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I am asked to deduce, in the following order, 3 facts about $G = Gal(f(t) = t^6+3)$ over the rationals:
- $G$ is order 6
- The elements have orders $1,2,3$
- $G \cong S_3$
I have figured these out but in the wrong order so I wanted to write down a different train of thought that I am less sure of to see if there is anything wrong with it.
By Eisenstein $f(t)$ is irreducible, and is thus the minimal polynomial of a root $\beta$ of $f$ over $\mathbb Q$, so if $L$ is the splitting field of $f$ over $\mathbb Q$ then as the degree of $f$ is $6$, then the degree of the extension $\mathbb Q\leq L$ is also $6$.
Letting $\xi$ be a primitive $6$-th root of unity, then we see that over $\mathbb Q(\xi) = \mathbb Q(i\sqrt 3), \; f$ factorises as $f(t) = (t^3 + i\sqrt 3)(t^3 - i\sqrt 3)$ . This means that all permutations $\sigma \in Gal(L/\mathbb Q(\xi))$ permute the roots of each cubic factor amongst themselves. i.e. $\sigma$ is a $3$-cycle, and there are three of them. Also we note that complex conjugation preserves $\mathbb Q$ in $L$, so $G$ contains an order $2$ permutation. The identity is order $1$. I am not quite sure how to conclude that there is no element of order $6$, but with that we have that the elements are of orders $1,2,3$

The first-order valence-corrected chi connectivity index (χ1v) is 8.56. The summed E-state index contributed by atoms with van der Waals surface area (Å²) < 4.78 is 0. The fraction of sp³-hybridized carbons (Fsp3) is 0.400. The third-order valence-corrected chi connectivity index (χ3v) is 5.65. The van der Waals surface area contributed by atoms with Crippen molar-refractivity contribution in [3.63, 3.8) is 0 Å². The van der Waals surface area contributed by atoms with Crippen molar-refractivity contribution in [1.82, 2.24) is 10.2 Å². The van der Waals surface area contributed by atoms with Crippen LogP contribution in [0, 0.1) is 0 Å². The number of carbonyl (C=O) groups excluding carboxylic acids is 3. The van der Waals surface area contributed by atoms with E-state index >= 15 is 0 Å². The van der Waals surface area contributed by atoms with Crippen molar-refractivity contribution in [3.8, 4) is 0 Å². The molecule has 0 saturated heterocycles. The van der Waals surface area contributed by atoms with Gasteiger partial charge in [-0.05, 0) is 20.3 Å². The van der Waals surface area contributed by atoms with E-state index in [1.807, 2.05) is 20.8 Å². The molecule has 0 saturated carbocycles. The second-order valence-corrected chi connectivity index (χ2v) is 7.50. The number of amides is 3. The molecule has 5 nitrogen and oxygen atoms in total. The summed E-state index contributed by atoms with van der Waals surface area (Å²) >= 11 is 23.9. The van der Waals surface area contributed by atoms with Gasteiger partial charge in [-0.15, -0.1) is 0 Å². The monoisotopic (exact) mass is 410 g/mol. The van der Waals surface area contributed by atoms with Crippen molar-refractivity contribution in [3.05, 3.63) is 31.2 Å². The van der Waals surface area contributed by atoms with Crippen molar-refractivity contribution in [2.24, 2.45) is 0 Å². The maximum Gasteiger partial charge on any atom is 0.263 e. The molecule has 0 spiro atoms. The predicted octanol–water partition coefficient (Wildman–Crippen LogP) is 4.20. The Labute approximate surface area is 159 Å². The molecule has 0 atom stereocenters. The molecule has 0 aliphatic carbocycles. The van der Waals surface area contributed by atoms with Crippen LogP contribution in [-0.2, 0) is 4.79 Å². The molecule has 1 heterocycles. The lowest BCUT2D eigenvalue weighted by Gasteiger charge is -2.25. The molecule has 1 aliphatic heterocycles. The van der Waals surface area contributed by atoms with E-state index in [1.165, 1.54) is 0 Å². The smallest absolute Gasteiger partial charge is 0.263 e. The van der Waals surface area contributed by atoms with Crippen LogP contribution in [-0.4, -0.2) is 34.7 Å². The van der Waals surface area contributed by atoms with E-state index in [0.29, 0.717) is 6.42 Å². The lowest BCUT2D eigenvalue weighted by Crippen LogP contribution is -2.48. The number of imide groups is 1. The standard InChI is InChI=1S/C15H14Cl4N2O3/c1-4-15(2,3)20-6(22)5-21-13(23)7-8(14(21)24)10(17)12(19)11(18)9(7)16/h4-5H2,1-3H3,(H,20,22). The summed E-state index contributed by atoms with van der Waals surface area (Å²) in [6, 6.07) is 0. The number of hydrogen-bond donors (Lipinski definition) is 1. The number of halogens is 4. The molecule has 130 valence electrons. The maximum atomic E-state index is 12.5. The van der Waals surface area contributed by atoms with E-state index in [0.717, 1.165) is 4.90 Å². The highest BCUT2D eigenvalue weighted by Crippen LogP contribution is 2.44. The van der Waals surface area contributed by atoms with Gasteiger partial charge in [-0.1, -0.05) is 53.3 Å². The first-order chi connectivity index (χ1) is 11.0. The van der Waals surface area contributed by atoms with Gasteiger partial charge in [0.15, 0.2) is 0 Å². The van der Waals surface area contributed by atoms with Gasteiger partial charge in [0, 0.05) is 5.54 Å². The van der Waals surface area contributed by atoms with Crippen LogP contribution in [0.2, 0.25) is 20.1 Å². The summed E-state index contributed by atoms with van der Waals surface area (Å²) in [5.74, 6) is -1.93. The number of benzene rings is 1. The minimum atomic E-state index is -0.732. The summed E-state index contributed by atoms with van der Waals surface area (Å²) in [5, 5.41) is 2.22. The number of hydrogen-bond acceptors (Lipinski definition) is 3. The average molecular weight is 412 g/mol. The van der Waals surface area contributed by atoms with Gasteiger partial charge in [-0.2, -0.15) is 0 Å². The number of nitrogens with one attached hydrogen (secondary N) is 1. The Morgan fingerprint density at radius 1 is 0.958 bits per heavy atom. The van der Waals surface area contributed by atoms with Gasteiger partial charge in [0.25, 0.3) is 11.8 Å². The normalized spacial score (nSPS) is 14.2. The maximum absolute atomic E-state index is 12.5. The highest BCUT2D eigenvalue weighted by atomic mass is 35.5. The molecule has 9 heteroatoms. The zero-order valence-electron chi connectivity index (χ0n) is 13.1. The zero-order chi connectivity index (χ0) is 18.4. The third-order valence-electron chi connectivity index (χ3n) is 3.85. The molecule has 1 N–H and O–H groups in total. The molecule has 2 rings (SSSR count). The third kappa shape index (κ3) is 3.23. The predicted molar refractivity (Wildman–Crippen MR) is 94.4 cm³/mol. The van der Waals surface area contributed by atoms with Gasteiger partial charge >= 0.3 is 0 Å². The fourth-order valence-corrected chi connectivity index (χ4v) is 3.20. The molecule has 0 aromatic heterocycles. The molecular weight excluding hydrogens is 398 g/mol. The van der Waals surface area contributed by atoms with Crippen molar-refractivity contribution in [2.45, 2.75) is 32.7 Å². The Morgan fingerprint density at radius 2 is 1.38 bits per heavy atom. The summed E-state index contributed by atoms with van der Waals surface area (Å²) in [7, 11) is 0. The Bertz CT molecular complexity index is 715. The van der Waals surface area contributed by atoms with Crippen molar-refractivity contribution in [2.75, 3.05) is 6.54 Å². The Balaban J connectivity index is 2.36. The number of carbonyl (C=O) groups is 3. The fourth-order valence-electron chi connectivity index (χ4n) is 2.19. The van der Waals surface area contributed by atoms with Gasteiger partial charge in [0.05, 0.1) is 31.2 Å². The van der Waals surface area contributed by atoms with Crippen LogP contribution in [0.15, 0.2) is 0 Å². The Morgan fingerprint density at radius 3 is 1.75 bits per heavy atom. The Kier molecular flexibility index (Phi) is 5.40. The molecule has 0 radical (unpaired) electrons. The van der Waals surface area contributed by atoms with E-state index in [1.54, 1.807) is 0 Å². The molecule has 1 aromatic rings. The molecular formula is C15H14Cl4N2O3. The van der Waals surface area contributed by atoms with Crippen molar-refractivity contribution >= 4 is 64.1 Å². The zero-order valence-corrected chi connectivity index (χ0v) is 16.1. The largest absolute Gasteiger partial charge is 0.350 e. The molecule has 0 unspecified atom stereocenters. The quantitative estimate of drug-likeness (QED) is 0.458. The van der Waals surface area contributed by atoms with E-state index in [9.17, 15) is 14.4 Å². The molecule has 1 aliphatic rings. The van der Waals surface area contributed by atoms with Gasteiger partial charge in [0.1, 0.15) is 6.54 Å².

Finally, we notice that composing complex conjugation with one of the $3$-cycles gives us the inverse of the original $3$-cycle. This gives a dihedral relation and hence $G$ is the dihedral group of order $6$, i.e. $G \cong S_3$
I would like to clarify why it is exactly that we can conclude that there is no element of order $6$ in $G$. I can feel that it is a very simple thing that I have overlooked, but I can't figure out what it is and would appreciate a little help or a hint. Additionally I would really appreciate it if anyone could let me know if there's anything flawed with my logic here at all. Thank you.